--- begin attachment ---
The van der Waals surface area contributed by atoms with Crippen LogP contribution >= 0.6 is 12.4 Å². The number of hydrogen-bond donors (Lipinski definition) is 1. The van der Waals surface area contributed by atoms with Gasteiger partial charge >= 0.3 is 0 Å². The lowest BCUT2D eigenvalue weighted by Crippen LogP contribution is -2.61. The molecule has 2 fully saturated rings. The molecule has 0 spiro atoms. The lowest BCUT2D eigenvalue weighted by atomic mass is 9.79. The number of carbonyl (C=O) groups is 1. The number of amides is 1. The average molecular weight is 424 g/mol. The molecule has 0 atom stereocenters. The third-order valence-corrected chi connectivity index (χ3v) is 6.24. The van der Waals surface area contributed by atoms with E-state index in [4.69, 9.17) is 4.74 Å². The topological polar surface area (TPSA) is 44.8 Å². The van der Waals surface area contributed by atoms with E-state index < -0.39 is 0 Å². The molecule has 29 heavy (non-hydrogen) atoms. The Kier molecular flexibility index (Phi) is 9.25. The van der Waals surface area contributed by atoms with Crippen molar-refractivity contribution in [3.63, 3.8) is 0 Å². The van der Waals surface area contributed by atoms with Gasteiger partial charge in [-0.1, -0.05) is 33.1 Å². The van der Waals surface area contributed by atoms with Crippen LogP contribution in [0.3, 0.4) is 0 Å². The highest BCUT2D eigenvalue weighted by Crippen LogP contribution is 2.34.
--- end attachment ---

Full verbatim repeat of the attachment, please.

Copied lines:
The van der Waals surface area contributed by atoms with Crippen LogP contribution >= 0.6 is 12.4 Å². The number of hydrogen-bond donors (Lipinski definition) is 1. The van der Waals surface area contributed by atoms with Gasteiger partial charge >= 0.3 is 0 Å². The lowest BCUT2D eigenvalue weighted by Crippen LogP contribution is -2.61. The molecule has 2 fully saturated rings. The molecule has 0 spiro atoms. The lowest BCUT2D eigenvalue weighted by atomic mass is 9.79. The number of carbonyl (C=O) groups is 1. The number of amides is 1. The average molecular weight is 424 g/mol. The molecule has 0 atom stereocenters. The third-order valence-corrected chi connectivity index (χ3v) is 6.24. The van der Waals surface area contributed by atoms with E-state index in [4.69, 9.17) is 4.74 Å². The topological polar surface area (TPSA) is 44.8 Å². The van der Waals surface area contributed by atoms with E-state index < -0.39 is 0 Å². The molecule has 29 heavy (non-hydrogen) atoms. The Kier molecular flexibility index (Phi) is 9.25. The van der Waals surface area contributed by atoms with Crippen molar-refractivity contribution in [3.63, 3.8) is 0 Å². The van der Waals surface area contributed by atoms with Gasteiger partial charge in [-0.1, -0.05) is 33.1 Å². The van der Waals surface area contributed by atoms with Crippen LogP contribution in [0.3, 0.4) is 0 Å². The highest BCUT2D eigenvalue weighted by Crippen LogP contribution is 2.34.